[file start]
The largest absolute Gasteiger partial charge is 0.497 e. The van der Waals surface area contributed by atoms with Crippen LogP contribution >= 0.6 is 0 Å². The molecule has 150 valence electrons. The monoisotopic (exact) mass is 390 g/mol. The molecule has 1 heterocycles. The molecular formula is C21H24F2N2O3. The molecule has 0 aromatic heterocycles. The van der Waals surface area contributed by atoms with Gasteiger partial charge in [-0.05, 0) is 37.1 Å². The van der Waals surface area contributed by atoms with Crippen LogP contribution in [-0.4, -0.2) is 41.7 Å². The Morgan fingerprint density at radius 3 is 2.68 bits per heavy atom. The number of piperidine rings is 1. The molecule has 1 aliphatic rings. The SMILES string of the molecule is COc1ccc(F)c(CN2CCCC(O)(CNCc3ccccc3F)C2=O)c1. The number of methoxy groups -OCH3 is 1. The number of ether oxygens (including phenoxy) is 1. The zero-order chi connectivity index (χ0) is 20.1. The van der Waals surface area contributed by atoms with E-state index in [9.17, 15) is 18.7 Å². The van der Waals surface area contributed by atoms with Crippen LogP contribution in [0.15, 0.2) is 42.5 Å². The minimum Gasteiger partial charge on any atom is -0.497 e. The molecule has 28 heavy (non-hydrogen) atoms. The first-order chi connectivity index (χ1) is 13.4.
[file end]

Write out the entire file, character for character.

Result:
The largest absolute Gasteiger partial charge is 0.497 e. The van der Waals surface area contributed by atoms with Crippen LogP contribution >= 0.6 is 0 Å². The molecule has 150 valence electrons. The monoisotopic (exact) mass is 390 g/mol. The molecule has 1 heterocycles. The molecular formula is C21H24F2N2O3. The molecule has 0 aromatic heterocycles. The van der Waals surface area contributed by atoms with Gasteiger partial charge in [-0.05, 0) is 37.1 Å². The van der Waals surface area contributed by atoms with Crippen LogP contribution in [-0.4, -0.2) is 41.7 Å². The Morgan fingerprint density at radius 3 is 2.68 bits per heavy atom. The number of piperidine rings is 1. The molecule has 1 aliphatic rings. The SMILES string of the molecule is COc1ccc(F)c(CN2CCCC(O)(CNCc3ccccc3F)C2=O)c1. The number of methoxy groups -OCH3 is 1. The number of ether oxygens (including phenoxy) is 1. The zero-order chi connectivity index (χ0) is 20.1. The van der Waals surface area contributed by atoms with E-state index in [9.17, 15) is 18.7 Å². The van der Waals surface area contributed by atoms with Crippen LogP contribution in [0.15, 0.2) is 42.5 Å². The minimum Gasteiger partial charge on any atom is -0.497 e. The molecule has 28 heavy (non-hydrogen) atoms. The first-order chi connectivity index (χ1) is 13.4.